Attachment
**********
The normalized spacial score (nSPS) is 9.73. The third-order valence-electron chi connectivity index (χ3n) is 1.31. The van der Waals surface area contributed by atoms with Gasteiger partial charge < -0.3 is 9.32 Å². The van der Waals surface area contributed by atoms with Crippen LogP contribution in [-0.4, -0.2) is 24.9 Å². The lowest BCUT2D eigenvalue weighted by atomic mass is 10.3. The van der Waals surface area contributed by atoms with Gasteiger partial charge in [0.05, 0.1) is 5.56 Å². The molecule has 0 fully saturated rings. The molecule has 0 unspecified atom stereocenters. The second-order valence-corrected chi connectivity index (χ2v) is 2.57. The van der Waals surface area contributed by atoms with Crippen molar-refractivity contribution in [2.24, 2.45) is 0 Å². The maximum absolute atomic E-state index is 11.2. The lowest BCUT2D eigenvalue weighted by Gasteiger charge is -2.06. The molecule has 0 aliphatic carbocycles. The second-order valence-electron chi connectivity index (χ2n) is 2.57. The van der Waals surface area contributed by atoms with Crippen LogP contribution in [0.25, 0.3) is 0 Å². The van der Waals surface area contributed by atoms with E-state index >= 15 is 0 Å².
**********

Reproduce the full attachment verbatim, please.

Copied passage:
The normalized spacial score (nSPS) is 9.73. The third-order valence-electron chi connectivity index (χ3n) is 1.31. The van der Waals surface area contributed by atoms with Gasteiger partial charge < -0.3 is 9.32 Å². The van der Waals surface area contributed by atoms with Crippen LogP contribution in [-0.4, -0.2) is 24.9 Å². The lowest BCUT2D eigenvalue weighted by atomic mass is 10.3. The van der Waals surface area contributed by atoms with Gasteiger partial charge in [0.05, 0.1) is 5.56 Å². The molecule has 0 fully saturated rings. The molecule has 0 unspecified atom stereocenters. The second-order valence-corrected chi connectivity index (χ2v) is 2.57. The van der Waals surface area contributed by atoms with Crippen molar-refractivity contribution in [2.24, 2.45) is 0 Å². The maximum absolute atomic E-state index is 11.2. The lowest BCUT2D eigenvalue weighted by Gasteiger charge is -2.06. The molecule has 0 aliphatic carbocycles. The second-order valence-electron chi connectivity index (χ2n) is 2.57. The van der Waals surface area contributed by atoms with Crippen LogP contribution in [0.25, 0.3) is 0 Å². The van der Waals surface area contributed by atoms with E-state index >= 15 is 0 Å².